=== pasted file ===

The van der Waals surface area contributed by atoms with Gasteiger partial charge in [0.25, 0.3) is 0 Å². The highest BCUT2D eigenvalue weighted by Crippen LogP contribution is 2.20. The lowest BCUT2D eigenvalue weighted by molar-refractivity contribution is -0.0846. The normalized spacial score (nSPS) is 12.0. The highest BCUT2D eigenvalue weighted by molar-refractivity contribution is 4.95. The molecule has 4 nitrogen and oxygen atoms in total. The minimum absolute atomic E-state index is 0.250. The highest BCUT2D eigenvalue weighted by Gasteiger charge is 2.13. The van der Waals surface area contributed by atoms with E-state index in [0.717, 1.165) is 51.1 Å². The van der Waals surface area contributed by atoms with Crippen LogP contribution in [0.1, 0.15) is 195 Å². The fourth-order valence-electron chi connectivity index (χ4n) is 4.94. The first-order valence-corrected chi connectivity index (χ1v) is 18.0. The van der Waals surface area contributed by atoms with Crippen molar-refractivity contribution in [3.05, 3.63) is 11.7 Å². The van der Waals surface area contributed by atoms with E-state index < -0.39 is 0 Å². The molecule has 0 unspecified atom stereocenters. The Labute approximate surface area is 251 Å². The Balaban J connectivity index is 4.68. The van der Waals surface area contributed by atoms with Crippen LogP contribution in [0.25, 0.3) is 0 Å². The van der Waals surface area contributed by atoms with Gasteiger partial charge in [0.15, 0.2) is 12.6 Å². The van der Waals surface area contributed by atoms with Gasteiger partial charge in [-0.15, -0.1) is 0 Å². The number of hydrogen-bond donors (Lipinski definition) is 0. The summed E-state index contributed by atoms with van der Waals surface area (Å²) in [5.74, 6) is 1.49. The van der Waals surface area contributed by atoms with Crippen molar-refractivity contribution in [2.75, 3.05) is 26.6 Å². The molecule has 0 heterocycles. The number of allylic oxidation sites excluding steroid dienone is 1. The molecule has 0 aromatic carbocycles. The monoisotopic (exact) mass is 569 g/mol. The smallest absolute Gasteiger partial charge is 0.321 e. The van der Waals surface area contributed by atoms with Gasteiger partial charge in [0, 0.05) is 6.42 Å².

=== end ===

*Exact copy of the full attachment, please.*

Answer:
The van der Waals surface area contributed by atoms with Gasteiger partial charge in [0.25, 0.3) is 0 Å². The highest BCUT2D eigenvalue weighted by Crippen LogP contribution is 2.20. The lowest BCUT2D eigenvalue weighted by molar-refractivity contribution is -0.0846. The normalized spacial score (nSPS) is 12.0. The highest BCUT2D eigenvalue weighted by molar-refractivity contribution is 4.95. The molecule has 4 nitrogen and oxygen atoms in total. The minimum absolute atomic E-state index is 0.250. The highest BCUT2D eigenvalue weighted by Gasteiger charge is 2.13. The van der Waals surface area contributed by atoms with E-state index in [0.717, 1.165) is 51.1 Å². The van der Waals surface area contributed by atoms with Crippen LogP contribution in [0.1, 0.15) is 195 Å². The fourth-order valence-electron chi connectivity index (χ4n) is 4.94. The first-order valence-corrected chi connectivity index (χ1v) is 18.0. The van der Waals surface area contributed by atoms with Crippen molar-refractivity contribution in [3.05, 3.63) is 11.7 Å². The van der Waals surface area contributed by atoms with E-state index < -0.39 is 0 Å². The molecule has 0 unspecified atom stereocenters. The Labute approximate surface area is 251 Å². The Balaban J connectivity index is 4.68. The van der Waals surface area contributed by atoms with Crippen LogP contribution in [0.25, 0.3) is 0 Å². The van der Waals surface area contributed by atoms with Gasteiger partial charge in [0.15, 0.2) is 12.6 Å². The van der Waals surface area contributed by atoms with Gasteiger partial charge in [-0.15, -0.1) is 0 Å². The number of hydrogen-bond donors (Lipinski definition) is 0. The summed E-state index contributed by atoms with van der Waals surface area (Å²) in [5.74, 6) is 1.49. The van der Waals surface area contributed by atoms with Crippen molar-refractivity contribution in [2.75, 3.05) is 26.6 Å². The molecule has 0 heterocycles. The number of allylic oxidation sites excluding steroid dienone is 1. The molecule has 0 aromatic carbocycles. The monoisotopic (exact) mass is 569 g/mol. The smallest absolute Gasteiger partial charge is 0.321 e. The van der Waals surface area contributed by atoms with Gasteiger partial charge in [0, 0.05) is 6.42 Å².